Art and homelessness

by Sarah Halsey and Chris Bardo, our Art tutor
 
At Providence Row we provide art group sessions as part of a wider learning programme of activities. This is part of our Recovery and Progression service, which includes a number of other activities including employment workshops, cycle club, I.T and gardening group, mindfulness and music group and a peer support group to promote recovery from drugs and alcohol. These programmes run alongside our other services which include Trainee Schemes and Advice and Support for housing and benefit issues.
 

So what does involvement in our art group do for homeless people? For some people, it is the first time they’ve produced art, whilst for others it is a familiar experience. Either way seeing your work take form can be an extremely therapeutic, rewarding and meaningful experience for our clients.   
 
The practicalities of making art in this context also has many benefits. Meaningful relationships are built as space, resources and equipment are shared and discussions about the art and its ideas take place. Practical skills are grown too: computer, literacy and language skills can be developed whilst researching and developing ideas online. 
 
These sessions support clients to not only increase and share their skills and knowledge but also helps improve their health and wellbeing and reduce isolation and social exclusion by widening their social networks. They make friends. They have a laugh. It’s often a very welcome respite from the trauma and hardship of rough sleeping on London’s streets.
 
For many of our clients, the opportunity to meet new people and form new friendships, while taking part in an activity they enjoy, has a hugely positive impact on their lives. This can be particularly important for people who are trying to make positive changes in their lives, such as moving away from drug or alcohol use, which may mean that they need to form a new circle of friends.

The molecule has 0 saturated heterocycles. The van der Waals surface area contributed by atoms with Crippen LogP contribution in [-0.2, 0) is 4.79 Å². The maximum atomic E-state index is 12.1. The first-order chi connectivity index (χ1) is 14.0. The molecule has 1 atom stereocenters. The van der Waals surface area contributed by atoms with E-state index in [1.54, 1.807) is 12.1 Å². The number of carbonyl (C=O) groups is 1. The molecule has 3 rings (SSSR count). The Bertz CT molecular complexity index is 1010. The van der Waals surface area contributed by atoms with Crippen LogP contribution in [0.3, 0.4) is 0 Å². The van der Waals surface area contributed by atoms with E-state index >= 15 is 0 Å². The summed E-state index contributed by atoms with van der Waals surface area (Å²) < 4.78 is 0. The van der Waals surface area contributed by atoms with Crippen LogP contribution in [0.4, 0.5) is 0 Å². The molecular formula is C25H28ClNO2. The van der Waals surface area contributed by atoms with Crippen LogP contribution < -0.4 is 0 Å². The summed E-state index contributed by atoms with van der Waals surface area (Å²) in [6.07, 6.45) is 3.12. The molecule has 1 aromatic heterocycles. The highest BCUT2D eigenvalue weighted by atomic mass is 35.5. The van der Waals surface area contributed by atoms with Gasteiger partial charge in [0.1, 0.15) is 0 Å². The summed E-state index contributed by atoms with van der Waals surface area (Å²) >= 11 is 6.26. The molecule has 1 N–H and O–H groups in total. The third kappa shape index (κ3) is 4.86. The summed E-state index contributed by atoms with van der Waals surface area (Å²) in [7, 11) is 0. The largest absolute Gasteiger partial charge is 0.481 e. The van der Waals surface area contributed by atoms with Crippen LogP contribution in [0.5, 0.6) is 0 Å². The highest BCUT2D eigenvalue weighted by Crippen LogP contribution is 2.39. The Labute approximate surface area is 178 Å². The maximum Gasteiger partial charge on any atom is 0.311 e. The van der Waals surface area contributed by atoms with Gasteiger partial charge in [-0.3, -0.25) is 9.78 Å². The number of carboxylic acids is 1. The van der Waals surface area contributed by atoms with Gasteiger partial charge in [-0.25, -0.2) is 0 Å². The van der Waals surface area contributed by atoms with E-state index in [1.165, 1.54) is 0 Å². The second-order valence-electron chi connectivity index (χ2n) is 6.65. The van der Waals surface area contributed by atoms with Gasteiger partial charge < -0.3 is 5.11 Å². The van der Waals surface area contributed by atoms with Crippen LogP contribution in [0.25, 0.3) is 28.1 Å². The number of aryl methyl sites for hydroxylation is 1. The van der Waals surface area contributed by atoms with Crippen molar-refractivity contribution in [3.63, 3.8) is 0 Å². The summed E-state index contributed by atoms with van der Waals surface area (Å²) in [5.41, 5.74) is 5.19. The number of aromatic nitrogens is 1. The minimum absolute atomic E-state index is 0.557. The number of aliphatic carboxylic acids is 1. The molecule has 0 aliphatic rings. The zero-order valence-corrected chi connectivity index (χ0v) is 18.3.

We also work with partner organisations and community volunteers to runs sessions in film making and editing and painting. Meeting and working with tutors from outside Providence Row gives our clients the opportunity to learn new skills and share their existing knowledge and experience. It also helps to make people aware of the opportunities available to them outside of Providence Row and to think about opportunities for progression.
 
By joining these activities at our centre they are also, importantly, accessing vital advice around housing and benefits from their keyworkers at Providence Row as well as specialist structured support from our mental health and substance misuse workers; all in the same location. 
 
But when faced with the question of whether art classes are for our homeless clients we think it’s best to ask the artists themselves. We put the question to our art group and here’s what they said:
 
“Obviously.” 
 
“Attending the art group is a good way to distract you from your housing problem or hostel placement, at least for a little while.” 
 
“Long term you are improving your artistic ability which could lead to interest from investors.” 
 
“Opportunities to get work shown from time to time. Trips! Visits to galleries to see other work. On going/starting projects. Sharing what we learn with one another. Learning computer skills and photoshop.” 
 
  • Artwork produced by our clients will be displayed at our Dellow Nights summer event. Sign up to our newsletter to ensure you get updates about our campaigns and events.